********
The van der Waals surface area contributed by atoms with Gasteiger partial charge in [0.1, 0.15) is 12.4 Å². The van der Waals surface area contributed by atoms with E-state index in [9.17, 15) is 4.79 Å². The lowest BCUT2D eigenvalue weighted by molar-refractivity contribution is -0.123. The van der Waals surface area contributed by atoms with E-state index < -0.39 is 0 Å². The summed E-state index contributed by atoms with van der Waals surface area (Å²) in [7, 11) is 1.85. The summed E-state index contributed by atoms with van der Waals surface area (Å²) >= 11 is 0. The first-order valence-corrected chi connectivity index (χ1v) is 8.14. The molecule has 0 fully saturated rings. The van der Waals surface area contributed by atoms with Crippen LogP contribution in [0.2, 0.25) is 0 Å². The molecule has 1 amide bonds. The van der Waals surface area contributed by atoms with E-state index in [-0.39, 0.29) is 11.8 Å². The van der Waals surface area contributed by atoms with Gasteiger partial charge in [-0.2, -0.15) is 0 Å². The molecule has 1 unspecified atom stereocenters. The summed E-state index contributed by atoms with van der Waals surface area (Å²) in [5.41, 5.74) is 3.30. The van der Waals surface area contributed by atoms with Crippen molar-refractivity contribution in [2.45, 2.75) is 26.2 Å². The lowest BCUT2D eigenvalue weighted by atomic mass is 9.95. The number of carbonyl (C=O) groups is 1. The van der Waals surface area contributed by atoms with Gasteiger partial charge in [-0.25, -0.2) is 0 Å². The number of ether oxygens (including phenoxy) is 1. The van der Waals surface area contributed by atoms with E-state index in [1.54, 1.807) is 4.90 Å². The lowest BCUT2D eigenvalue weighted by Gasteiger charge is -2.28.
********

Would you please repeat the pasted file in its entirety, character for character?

The van der Waals surface area contributed by atoms with Gasteiger partial charge in [0.1, 0.15) is 12.4 Å². The van der Waals surface area contributed by atoms with E-state index in [9.17, 15) is 4.79 Å². The lowest BCUT2D eigenvalue weighted by molar-refractivity contribution is -0.123. The van der Waals surface area contributed by atoms with E-state index < -0.39 is 0 Å². The summed E-state index contributed by atoms with van der Waals surface area (Å²) in [7, 11) is 1.85. The summed E-state index contributed by atoms with van der Waals surface area (Å²) >= 11 is 0. The first-order valence-corrected chi connectivity index (χ1v) is 8.14. The molecule has 0 fully saturated rings. The van der Waals surface area contributed by atoms with Crippen LogP contribution in [0.2, 0.25) is 0 Å². The molecule has 1 amide bonds. The van der Waals surface area contributed by atoms with E-state index in [-0.39, 0.29) is 11.8 Å². The van der Waals surface area contributed by atoms with Gasteiger partial charge in [-0.2, -0.15) is 0 Å². The molecule has 1 unspecified atom stereocenters. The summed E-state index contributed by atoms with van der Waals surface area (Å²) in [5.41, 5.74) is 3.30. The van der Waals surface area contributed by atoms with Crippen molar-refractivity contribution in [2.45, 2.75) is 26.2 Å². The lowest BCUT2D eigenvalue weighted by atomic mass is 9.95. The number of carbonyl (C=O) groups is 1. The van der Waals surface area contributed by atoms with Gasteiger partial charge in [-0.25, -0.2) is 0 Å². The number of ether oxygens (including phenoxy) is 1. The van der Waals surface area contributed by atoms with E-state index in [1.54, 1.807) is 4.90 Å². The lowest BCUT2D eigenvalue weighted by Gasteiger charge is -2.28.